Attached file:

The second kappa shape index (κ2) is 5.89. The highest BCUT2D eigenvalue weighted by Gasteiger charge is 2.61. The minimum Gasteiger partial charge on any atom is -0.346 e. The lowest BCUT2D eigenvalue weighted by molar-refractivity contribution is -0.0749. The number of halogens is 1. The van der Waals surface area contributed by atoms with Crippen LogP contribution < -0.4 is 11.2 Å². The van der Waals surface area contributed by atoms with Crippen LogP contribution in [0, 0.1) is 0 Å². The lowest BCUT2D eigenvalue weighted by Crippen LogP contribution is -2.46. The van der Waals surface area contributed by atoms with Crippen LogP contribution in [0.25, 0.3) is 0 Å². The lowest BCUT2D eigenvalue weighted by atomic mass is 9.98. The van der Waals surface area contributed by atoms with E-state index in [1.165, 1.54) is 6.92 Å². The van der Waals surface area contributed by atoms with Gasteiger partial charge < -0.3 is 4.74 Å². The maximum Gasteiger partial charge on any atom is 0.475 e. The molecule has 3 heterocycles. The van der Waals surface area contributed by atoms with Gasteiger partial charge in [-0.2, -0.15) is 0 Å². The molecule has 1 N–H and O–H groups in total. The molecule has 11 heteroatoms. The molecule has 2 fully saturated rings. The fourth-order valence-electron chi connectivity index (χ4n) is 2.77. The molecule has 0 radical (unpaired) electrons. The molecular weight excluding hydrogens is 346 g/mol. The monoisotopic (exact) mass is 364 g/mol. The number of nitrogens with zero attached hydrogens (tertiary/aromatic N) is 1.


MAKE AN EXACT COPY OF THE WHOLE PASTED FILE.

The second kappa shape index (κ2) is 5.89. The highest BCUT2D eigenvalue weighted by Gasteiger charge is 2.61. The minimum Gasteiger partial charge on any atom is -0.346 e. The lowest BCUT2D eigenvalue weighted by molar-refractivity contribution is -0.0749. The number of halogens is 1. The van der Waals surface area contributed by atoms with Crippen LogP contribution < -0.4 is 11.2 Å². The van der Waals surface area contributed by atoms with Crippen LogP contribution in [0, 0.1) is 0 Å². The lowest BCUT2D eigenvalue weighted by Crippen LogP contribution is -2.46. The van der Waals surface area contributed by atoms with Crippen LogP contribution in [0.25, 0.3) is 0 Å². The lowest BCUT2D eigenvalue weighted by atomic mass is 9.98. The van der Waals surface area contributed by atoms with E-state index in [1.165, 1.54) is 6.92 Å². The van der Waals surface area contributed by atoms with Gasteiger partial charge < -0.3 is 4.74 Å². The maximum Gasteiger partial charge on any atom is 0.475 e. The molecule has 3 heterocycles. The van der Waals surface area contributed by atoms with Gasteiger partial charge in [-0.2, -0.15) is 0 Å². The molecule has 1 N–H and O–H groups in total. The molecule has 11 heteroatoms. The molecule has 2 fully saturated rings. The fourth-order valence-electron chi connectivity index (χ4n) is 2.77. The molecule has 0 radical (unpaired) electrons. The molecular weight excluding hydrogens is 346 g/mol. The monoisotopic (exact) mass is 364 g/mol. The number of nitrogens with zero attached hydrogens (tertiary/aromatic N) is 1.